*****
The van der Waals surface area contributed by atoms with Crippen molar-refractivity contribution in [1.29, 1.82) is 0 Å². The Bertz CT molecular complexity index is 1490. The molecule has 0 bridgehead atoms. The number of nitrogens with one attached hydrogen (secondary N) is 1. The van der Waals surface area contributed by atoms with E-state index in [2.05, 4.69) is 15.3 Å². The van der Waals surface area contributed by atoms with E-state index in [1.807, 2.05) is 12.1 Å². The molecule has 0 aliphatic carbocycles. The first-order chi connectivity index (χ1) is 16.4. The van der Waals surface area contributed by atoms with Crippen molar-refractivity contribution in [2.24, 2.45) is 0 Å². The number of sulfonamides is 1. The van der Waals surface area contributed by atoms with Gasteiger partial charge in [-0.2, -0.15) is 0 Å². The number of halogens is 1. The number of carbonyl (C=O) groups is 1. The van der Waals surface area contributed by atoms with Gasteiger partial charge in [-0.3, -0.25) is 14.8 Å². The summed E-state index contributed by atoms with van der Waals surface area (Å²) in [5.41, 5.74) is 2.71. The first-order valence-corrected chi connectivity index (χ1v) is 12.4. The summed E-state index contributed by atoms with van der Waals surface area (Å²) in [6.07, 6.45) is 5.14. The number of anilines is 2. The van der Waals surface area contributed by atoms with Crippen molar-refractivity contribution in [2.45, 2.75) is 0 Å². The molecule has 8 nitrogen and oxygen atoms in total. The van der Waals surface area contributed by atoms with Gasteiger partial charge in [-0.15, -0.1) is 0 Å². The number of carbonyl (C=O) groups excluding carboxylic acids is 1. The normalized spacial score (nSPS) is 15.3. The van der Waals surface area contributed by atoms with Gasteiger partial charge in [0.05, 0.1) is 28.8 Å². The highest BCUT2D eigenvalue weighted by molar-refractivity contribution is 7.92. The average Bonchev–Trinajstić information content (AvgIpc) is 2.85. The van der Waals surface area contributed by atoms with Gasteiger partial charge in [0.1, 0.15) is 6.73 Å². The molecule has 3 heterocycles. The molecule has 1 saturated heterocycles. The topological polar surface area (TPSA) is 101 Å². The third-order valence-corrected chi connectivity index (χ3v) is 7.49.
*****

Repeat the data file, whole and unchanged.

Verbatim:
The van der Waals surface area contributed by atoms with Crippen molar-refractivity contribution in [1.29, 1.82) is 0 Å². The Bertz CT molecular complexity index is 1490. The molecule has 0 bridgehead atoms. The number of nitrogens with one attached hydrogen (secondary N) is 1. The van der Waals surface area contributed by atoms with E-state index in [2.05, 4.69) is 15.3 Å². The van der Waals surface area contributed by atoms with E-state index in [1.807, 2.05) is 12.1 Å². The molecule has 0 aliphatic carbocycles. The first-order chi connectivity index (χ1) is 16.4. The van der Waals surface area contributed by atoms with Crippen molar-refractivity contribution in [2.24, 2.45) is 0 Å². The number of sulfonamides is 1. The van der Waals surface area contributed by atoms with Gasteiger partial charge in [-0.2, -0.15) is 0 Å². The number of halogens is 1. The number of carbonyl (C=O) groups is 1. The van der Waals surface area contributed by atoms with Gasteiger partial charge in [-0.3, -0.25) is 14.8 Å². The summed E-state index contributed by atoms with van der Waals surface area (Å²) in [5.41, 5.74) is 2.71. The first-order valence-corrected chi connectivity index (χ1v) is 12.4. The summed E-state index contributed by atoms with van der Waals surface area (Å²) in [6.07, 6.45) is 5.14. The number of anilines is 2. The van der Waals surface area contributed by atoms with Crippen molar-refractivity contribution in [2.45, 2.75) is 0 Å². The molecule has 8 nitrogen and oxygen atoms in total. The van der Waals surface area contributed by atoms with Gasteiger partial charge in [-0.15, -0.1) is 0 Å². The number of carbonyl (C=O) groups excluding carboxylic acids is 1. The normalized spacial score (nSPS) is 15.3. The van der Waals surface area contributed by atoms with Gasteiger partial charge in [0.05, 0.1) is 28.8 Å². The highest BCUT2D eigenvalue weighted by molar-refractivity contribution is 7.92. The average Bonchev–Trinajstić information content (AvgIpc) is 2.85. The van der Waals surface area contributed by atoms with Gasteiger partial charge in [0.1, 0.15) is 6.73 Å². The molecule has 3 heterocycles. The molecule has 1 saturated heterocycles. The topological polar surface area (TPSA) is 101 Å². The third-order valence-corrected chi connectivity index (χ3v) is 7.49.